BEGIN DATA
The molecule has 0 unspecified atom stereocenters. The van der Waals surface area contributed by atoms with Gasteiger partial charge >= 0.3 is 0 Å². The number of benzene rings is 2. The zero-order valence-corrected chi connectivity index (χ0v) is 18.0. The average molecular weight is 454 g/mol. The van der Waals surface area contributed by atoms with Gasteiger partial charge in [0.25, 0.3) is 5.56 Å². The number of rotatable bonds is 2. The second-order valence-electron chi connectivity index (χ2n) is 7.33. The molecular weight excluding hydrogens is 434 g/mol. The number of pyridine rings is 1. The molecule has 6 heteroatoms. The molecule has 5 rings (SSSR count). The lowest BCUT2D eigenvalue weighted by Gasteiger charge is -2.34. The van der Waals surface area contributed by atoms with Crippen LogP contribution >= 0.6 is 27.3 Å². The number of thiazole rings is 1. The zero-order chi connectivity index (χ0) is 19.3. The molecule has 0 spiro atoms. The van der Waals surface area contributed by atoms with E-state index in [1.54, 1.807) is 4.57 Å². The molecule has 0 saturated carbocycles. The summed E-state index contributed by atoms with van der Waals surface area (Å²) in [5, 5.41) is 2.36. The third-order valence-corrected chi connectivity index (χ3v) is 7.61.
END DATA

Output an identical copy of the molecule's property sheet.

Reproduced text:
The molecule has 0 unspecified atom stereocenters. The van der Waals surface area contributed by atoms with Gasteiger partial charge >= 0.3 is 0 Å². The number of benzene rings is 2. The zero-order valence-corrected chi connectivity index (χ0v) is 18.0. The average molecular weight is 454 g/mol. The van der Waals surface area contributed by atoms with Gasteiger partial charge in [0.25, 0.3) is 5.56 Å². The number of rotatable bonds is 2. The second-order valence-electron chi connectivity index (χ2n) is 7.33. The molecular weight excluding hydrogens is 434 g/mol. The number of pyridine rings is 1. The molecule has 6 heteroatoms. The molecule has 5 rings (SSSR count). The lowest BCUT2D eigenvalue weighted by Gasteiger charge is -2.34. The van der Waals surface area contributed by atoms with Crippen LogP contribution >= 0.6 is 27.3 Å². The number of thiazole rings is 1. The zero-order chi connectivity index (χ0) is 19.3. The molecule has 0 spiro atoms. The van der Waals surface area contributed by atoms with E-state index in [1.54, 1.807) is 4.57 Å². The molecule has 0 saturated carbocycles. The summed E-state index contributed by atoms with van der Waals surface area (Å²) in [5, 5.41) is 2.36. The third-order valence-corrected chi connectivity index (χ3v) is 7.61.